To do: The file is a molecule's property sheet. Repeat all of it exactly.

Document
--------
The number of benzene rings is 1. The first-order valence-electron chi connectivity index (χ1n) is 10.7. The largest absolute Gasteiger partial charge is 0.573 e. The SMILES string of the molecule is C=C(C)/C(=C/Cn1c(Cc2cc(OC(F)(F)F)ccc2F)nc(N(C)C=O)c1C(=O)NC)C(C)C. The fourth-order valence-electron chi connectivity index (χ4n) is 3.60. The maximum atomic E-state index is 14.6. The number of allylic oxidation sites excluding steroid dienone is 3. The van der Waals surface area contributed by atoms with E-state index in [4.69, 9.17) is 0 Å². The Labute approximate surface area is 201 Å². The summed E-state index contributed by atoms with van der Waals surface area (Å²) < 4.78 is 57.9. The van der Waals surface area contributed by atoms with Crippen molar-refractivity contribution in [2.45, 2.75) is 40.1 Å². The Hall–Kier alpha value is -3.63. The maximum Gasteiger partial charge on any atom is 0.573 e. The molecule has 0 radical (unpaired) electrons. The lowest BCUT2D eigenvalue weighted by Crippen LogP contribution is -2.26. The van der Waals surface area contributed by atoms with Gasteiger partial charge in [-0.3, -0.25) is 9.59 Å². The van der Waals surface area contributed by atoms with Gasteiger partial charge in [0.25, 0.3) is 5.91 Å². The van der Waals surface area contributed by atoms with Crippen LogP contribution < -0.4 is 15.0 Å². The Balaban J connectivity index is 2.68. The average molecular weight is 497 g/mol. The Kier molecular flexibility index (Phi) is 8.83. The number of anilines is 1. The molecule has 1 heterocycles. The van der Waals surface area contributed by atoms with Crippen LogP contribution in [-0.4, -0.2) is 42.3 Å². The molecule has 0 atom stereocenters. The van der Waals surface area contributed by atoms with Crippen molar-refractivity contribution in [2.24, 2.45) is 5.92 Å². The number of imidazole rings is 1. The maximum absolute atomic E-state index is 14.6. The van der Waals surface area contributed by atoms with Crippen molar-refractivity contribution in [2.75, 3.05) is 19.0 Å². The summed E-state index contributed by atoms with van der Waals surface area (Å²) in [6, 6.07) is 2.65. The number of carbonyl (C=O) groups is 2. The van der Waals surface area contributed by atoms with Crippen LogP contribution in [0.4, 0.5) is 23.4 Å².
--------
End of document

The number of benzene rings is 1. The first-order valence-electron chi connectivity index (χ1n) is 10.7. The largest absolute Gasteiger partial charge is 0.573 e. The SMILES string of the molecule is C=C(C)/C(=C/Cn1c(Cc2cc(OC(F)(F)F)ccc2F)nc(N(C)C=O)c1C(=O)NC)C(C)C. The fourth-order valence-electron chi connectivity index (χ4n) is 3.60. The maximum atomic E-state index is 14.6. The number of allylic oxidation sites excluding steroid dienone is 3. The van der Waals surface area contributed by atoms with E-state index in [4.69, 9.17) is 0 Å². The Labute approximate surface area is 201 Å². The summed E-state index contributed by atoms with van der Waals surface area (Å²) < 4.78 is 57.9. The van der Waals surface area contributed by atoms with Crippen molar-refractivity contribution in [2.45, 2.75) is 40.1 Å². The Hall–Kier alpha value is -3.63. The maximum Gasteiger partial charge on any atom is 0.573 e. The molecule has 0 radical (unpaired) electrons. The lowest BCUT2D eigenvalue weighted by Crippen LogP contribution is -2.26. The van der Waals surface area contributed by atoms with Gasteiger partial charge in [-0.3, -0.25) is 9.59 Å². The van der Waals surface area contributed by atoms with Gasteiger partial charge in [0.25, 0.3) is 5.91 Å². The van der Waals surface area contributed by atoms with Crippen LogP contribution < -0.4 is 15.0 Å². The Balaban J connectivity index is 2.68. The average molecular weight is 497 g/mol. The Kier molecular flexibility index (Phi) is 8.83. The number of anilines is 1. The molecule has 1 heterocycles. The van der Waals surface area contributed by atoms with Crippen LogP contribution in [-0.4, -0.2) is 42.3 Å². The molecule has 0 atom stereocenters. The van der Waals surface area contributed by atoms with Crippen molar-refractivity contribution in [2.24, 2.45) is 5.92 Å². The number of imidazole rings is 1. The maximum absolute atomic E-state index is 14.6. The van der Waals surface area contributed by atoms with Crippen molar-refractivity contribution in [2.75, 3.05) is 19.0 Å². The summed E-state index contributed by atoms with van der Waals surface area (Å²) in [6, 6.07) is 2.65. The number of carbonyl (C=O) groups is 2. The van der Waals surface area contributed by atoms with Crippen LogP contribution in [0.4, 0.5) is 23.4 Å².